Researchers at the Indian Institute of Technology, Kanpur have used technique of inkjet printing to print thin nickel oxide films to make organic solar cells.
Organic solar cells contain carbon-based and light-absorbing materials that can convert solar energy to electricity. When a photon of light falls on an organic solar cell, its energy is absorbed by an electron of the light-absorbing material. With this energy, the electron is able to jump to a higher energy state. Due to this jump, a ‘hole’ is left back in the place where the electron earlier was. However, strong forces of attraction bind the electron and hole together, and current can only flow through the cell if the negatively charged electron and positively charged hole are separated and directed to different electrodes. This separation is achieved by an electron transporting layer and a hole transporting layer respectively. These layers are very thin films of compounds which are deposited on either side of the light absorbing material.
Nickel Oxide (NiO) demonstrates properties that are ideal for use as a hole transporting layer, but previous studies have shown that it has been a challenge to prepare thin NiO films on a large scale.
In their study, published in journal Scientific Reports, researchers from IIT Kanpur have attempted to overcome this roadblock by using the technique of inkjet printing. In inkjet printing of NiO films, the ‘ink’ is NiO and the ‘paper’ is a substrate of glass coated with a material that serves as the positive electrode. By testing various experimental conditions, the researchers were able to prepare uniform, smooth NiO films as thin as 18 nanometres by using NiO ink having drops of a specific size, and by providing the substrate with a UV-Ozone treatment prior to printing.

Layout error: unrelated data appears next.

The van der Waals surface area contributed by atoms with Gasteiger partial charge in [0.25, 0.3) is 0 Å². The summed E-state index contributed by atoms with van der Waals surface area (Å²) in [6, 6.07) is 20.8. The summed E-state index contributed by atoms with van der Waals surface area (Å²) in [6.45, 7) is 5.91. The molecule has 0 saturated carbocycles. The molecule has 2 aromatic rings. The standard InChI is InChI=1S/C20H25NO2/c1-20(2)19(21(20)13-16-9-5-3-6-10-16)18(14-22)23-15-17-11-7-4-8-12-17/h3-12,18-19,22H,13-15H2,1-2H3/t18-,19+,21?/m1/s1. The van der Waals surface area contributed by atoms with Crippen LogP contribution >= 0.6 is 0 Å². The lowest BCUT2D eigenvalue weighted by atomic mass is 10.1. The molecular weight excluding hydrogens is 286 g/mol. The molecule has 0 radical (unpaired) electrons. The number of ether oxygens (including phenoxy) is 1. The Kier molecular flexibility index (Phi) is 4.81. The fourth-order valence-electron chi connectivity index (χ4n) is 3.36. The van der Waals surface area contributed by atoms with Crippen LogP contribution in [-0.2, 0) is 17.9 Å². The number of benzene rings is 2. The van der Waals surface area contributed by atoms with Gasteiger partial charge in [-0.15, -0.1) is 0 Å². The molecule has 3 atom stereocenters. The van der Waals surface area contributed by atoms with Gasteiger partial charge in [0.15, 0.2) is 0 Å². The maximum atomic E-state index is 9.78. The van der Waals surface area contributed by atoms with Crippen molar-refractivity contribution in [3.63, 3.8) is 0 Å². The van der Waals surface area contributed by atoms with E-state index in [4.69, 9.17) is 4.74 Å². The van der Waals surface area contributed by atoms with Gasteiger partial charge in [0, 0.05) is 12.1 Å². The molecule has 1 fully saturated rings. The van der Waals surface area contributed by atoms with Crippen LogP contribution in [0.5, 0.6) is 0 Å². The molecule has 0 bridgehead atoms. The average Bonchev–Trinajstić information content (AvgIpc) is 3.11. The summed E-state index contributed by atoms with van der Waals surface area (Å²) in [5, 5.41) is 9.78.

It is important for the hole transporting layer to be as transparent as possible to ensure that maximum light goes through to the light absorbing material. The researchers found that the inkjet-printed NiO film showed different degrees of transparency at different temperatures, and was able to transmit a maximum of 89% of the light falling on it, by thermally treating the film at 400 ºC.
The next part of this study was to test the performance of this inkjet-printed NiO film in an organic solar cell device. In such a device,the hole transporting layer must bond well with the light absorbing material to provide a smooth passage for the positively charged ‘holes’ of the material to reach an electrode. For this, they chemically and thermally treated the NiO film, and were able to drastically improve the conversion efficiency of the device from 0.75% to 2.67%.
NiO films can also be prepared by another technique known as ‘spin coating’, but this technique is not suitable for large scale production and a lot of raw material is wasted. This study shows that structurally and chemically identical NiO films can be easily manufactured on a large scale at a low cost by using the technique of inkjet printing.
This research team included Arjun Singh, Shailendra Kumar Gupta and Ashish Garg from Department of Materials Science and Engineering at the Indian Institute of Technology, Kanpur.
Contributed by Namrata Dave (ISW)